National Museum of the Philippines: The National Art Gallery
Housed in the old Legislative Building along P. Burgos Drive in Ermita, Manila, the National Museum of the Philippines stands proudly among the historic sites in this part of the 445-year-old city. With Intramuros, Fort Santiago, the San Agustin Church, and Rizal Park just around the corner, the National Museum is an ideal place to start if you’re seeking to know more about Filipino heritage, culture, and identity. The National Museum operates the National Art Gallery, the Museum of the Filipino People, the Planetarium, and regional museums across country. Starting July 1, 2016, admission to the National Museum and its branch museums is free of charge.
We went to the National Art Gallery on a Sunday and saw a long queue of weekenders and tourists waiting to get inside its hallowed halls. The doorkeepers were letting about 30 people in at a time. We stepped into climate-controlled comfort after a 20-minute wait in the sweltering outdoors. After queuing up to register and check my bag, we ambled into the main hall on Level 2 (House Floor), which is where visitors generally start. National Artist Guillermo Tolentino’s Untitled (Diwata), a sculpture of a winged fairy in reinforced concrete, welcomes visitors to the hall.
Exhibits on the House Floor cover Philippine Art from 17th to 20th centuries. The first thing that will catch your eye is the jaw-dropping spectacle of Juan Luna’s Spoliarium. Luna’s world-renowed masterpiece paints a gruesome aftermath of Roman gladiator matches, taking us to the dank basement of the colosseum where wounded and dying gladiators are dragged and disposed of unceremoniously, while spectators either grieve or wait to get their hands on the dead’s possessions. A gold medal winner in the 1884 Madrid Exposition, the oil-on-canvas measures an imposing 4.22 m x 7.68m, just the perfect size to have one’s selfie taken in the foreground, as many museum-goers apparently thought.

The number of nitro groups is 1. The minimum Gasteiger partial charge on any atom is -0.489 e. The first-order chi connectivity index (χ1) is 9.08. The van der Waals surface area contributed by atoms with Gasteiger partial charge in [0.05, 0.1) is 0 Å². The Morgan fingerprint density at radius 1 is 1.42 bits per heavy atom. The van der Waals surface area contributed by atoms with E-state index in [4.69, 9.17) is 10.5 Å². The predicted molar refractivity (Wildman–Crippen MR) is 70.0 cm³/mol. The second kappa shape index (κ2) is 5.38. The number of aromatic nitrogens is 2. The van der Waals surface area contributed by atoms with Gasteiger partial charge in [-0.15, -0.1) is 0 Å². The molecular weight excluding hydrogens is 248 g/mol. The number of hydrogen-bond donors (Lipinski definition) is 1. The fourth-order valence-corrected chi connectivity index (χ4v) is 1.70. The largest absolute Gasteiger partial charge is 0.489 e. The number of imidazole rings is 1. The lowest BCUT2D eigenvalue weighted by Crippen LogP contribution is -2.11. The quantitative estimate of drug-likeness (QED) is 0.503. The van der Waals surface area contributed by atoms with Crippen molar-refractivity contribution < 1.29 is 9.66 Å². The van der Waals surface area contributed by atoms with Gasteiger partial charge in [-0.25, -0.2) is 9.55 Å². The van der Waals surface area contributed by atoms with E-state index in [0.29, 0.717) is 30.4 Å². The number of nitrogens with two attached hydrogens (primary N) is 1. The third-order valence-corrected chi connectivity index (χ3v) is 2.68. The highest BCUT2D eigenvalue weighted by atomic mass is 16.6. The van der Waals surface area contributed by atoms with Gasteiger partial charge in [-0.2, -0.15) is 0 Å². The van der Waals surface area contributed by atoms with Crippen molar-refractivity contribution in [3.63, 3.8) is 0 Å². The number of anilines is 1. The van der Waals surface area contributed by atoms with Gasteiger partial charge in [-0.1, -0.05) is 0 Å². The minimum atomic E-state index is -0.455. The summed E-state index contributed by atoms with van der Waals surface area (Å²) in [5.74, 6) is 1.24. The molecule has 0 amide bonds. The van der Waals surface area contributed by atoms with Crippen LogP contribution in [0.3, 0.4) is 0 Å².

Across from Spoliarium in the same hall is Felix Resurreccion Hidalgo’s El Asesinato del Gobernador Bustamante (The Assassination of Governor Bustamante). The 19th-century oil-on-canvas dramatizes the assassination of the Governor General to the Philippines Fernando Bustamante by a mob of vengeful friars. Hidalgo bagged the silver medal in the1884 Madrid Exposition for his painting Virgenes Cristianas Expuestas al Populacho (Christian virgins Exposed to the Populace). Two Filipino masters taking plum prizes in an international art exposition. That’s like having Filipina beauties crowned as Miss Universe and Miss World in the same year.